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why are JAR files created

 
pras
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hi people,

i know how to create JAR files. But professionaly when are they created and for what purpose?
 
Raghavan Muthu
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That's a good question.

JAR - is an abbreviation of Java ARchive. Archive is a compressed version of many files, we can say in simple terms.

In order to have a related .class files into one archive file so that maintenance of those files into any application which is in need of it will be easy.

The purposes are
  • you can load any class from the JAR file
  • you can use it as a library reference to include the classes which are being imported into an application.



  • Does that help you?
     
    pras
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    thanks for the information


    one more doubt, suppose i have A.class,B.class and C.class in a single JAR file which has name XYZ.jar
    then how can i get only A.class file back


    one more doubt,
    can we get the java Source code back from a single .Class File?
     
    Rob Spoor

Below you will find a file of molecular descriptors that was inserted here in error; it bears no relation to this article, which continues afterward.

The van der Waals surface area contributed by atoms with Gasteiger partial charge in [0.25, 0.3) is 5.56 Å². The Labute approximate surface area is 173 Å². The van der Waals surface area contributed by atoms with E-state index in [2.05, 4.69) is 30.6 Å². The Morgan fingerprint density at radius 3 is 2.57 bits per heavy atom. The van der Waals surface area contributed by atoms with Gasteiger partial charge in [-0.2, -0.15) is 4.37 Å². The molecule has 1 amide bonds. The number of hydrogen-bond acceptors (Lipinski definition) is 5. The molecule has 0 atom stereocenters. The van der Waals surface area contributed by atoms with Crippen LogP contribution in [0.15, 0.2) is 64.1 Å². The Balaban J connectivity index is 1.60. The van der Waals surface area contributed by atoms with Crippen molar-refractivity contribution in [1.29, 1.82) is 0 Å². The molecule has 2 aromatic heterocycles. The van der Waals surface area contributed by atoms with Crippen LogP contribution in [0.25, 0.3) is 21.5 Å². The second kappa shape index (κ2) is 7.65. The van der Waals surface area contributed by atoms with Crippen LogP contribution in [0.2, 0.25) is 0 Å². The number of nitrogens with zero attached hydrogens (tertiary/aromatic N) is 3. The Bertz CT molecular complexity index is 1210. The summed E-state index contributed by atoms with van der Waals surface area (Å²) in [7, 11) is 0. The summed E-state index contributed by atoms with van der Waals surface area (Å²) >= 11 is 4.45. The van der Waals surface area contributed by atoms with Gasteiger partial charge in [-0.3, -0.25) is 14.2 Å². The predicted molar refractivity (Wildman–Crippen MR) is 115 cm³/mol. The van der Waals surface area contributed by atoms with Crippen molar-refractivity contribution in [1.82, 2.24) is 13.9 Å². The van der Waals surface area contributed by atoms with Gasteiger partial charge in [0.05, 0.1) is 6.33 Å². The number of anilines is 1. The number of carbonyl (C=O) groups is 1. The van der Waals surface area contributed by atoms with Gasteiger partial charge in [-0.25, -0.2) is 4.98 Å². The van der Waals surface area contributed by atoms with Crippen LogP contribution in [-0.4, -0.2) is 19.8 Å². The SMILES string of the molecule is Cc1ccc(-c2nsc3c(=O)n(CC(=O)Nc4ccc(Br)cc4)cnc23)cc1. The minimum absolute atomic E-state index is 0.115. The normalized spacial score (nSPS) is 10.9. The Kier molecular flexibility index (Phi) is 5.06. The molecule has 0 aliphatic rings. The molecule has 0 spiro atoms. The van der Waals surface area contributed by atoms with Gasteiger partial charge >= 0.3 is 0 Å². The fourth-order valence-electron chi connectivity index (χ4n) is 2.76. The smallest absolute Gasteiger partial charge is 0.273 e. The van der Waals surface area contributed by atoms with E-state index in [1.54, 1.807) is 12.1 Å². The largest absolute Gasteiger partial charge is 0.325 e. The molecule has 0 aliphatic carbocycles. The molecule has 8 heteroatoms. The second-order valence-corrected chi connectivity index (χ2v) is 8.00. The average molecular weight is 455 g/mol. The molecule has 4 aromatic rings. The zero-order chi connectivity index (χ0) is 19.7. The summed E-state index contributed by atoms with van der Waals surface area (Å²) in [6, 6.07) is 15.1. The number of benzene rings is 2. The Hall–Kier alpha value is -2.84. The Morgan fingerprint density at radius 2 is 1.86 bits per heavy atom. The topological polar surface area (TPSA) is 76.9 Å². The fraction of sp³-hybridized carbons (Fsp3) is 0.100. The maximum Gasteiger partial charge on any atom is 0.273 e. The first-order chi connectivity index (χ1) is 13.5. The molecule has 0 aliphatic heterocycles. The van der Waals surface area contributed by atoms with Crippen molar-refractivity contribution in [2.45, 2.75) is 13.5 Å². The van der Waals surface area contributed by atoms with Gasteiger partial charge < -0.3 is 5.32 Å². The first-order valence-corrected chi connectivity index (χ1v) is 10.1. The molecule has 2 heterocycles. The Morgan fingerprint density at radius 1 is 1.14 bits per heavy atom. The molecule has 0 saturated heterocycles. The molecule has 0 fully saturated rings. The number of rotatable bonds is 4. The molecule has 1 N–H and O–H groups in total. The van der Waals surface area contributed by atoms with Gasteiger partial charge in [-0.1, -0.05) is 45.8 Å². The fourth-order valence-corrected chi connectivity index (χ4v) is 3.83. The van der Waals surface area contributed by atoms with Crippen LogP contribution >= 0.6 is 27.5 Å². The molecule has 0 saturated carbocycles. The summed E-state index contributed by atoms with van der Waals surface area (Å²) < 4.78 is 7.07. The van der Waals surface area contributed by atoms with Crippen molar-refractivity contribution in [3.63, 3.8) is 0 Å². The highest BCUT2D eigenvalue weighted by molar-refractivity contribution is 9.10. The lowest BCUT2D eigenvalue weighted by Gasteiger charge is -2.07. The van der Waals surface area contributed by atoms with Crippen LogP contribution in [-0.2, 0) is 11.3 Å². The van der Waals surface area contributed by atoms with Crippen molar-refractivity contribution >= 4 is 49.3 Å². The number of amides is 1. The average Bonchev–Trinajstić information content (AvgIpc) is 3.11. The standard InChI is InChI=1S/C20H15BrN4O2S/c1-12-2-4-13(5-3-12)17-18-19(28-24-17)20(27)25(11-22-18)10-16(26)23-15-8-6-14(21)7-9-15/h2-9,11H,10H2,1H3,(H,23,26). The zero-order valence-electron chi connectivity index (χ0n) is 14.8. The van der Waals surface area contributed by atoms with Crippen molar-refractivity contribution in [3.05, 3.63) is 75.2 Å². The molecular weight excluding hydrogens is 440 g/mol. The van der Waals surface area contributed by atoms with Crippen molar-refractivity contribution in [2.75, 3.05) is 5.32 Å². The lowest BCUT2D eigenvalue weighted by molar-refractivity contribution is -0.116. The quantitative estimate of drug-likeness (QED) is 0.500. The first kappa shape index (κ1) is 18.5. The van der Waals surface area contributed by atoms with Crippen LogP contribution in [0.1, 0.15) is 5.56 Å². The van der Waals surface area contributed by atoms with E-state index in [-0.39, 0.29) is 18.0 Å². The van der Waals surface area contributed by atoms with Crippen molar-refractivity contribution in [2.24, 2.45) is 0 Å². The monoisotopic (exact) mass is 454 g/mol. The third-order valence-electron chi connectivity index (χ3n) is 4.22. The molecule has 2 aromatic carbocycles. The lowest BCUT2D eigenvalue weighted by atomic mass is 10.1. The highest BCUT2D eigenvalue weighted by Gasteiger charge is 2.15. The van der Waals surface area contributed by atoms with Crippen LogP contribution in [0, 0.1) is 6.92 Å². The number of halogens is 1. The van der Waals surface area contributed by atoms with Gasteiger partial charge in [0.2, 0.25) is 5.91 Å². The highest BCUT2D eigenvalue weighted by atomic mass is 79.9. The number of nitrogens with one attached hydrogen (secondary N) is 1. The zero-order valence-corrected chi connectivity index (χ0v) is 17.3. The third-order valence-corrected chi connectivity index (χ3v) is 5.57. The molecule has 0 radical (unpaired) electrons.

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    Originally posted by prasanna sheregar:
    one more doubt, suppose i have A.class,B.class and C.class in a single JAR file which has name XYZ.jar
    then how can i get only A.class file back

    JAR files are a special kind of ZIP files. Using a ZIP application, such as WinZip, TugZIP or Windows XP's built in unpacker, you can easily extract any file from a JAR file.

    one more doubt,
    can we get the java Source code back from a single .Class File?

    The original source? No. For instance, all comments will be removed, and sometimes the compiler optimizes code.

    Some decompilers do a good enough job though. I've used JADNT in the past with some good result. Still, it is never a replacement for having the original source.

    It is also possible to obfuscate compiled code. If this has occurred it is hard, if at all possible, to retrieve its source code.

    Final note: decompiling Java classes (or any program for that matter) can be illegal, depending on both the country and the origin of the compiled code.
    [ November 20, 2007: Message edited by: Rob Prime ]
     
    Raghavan Muthu
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    Simply speaking, its possible through 'Decompilation' through some tools like JAD.

    But you got a detailed explanation by Rob.
     
    Stan James
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    A jar is often a "unit of deployment", a bundle of related code that should be released together. In a large system we might find different subsystems and frameworks divided into different jars. And in some environments it is important to be able to deploy one new jar without updating all the others.
     
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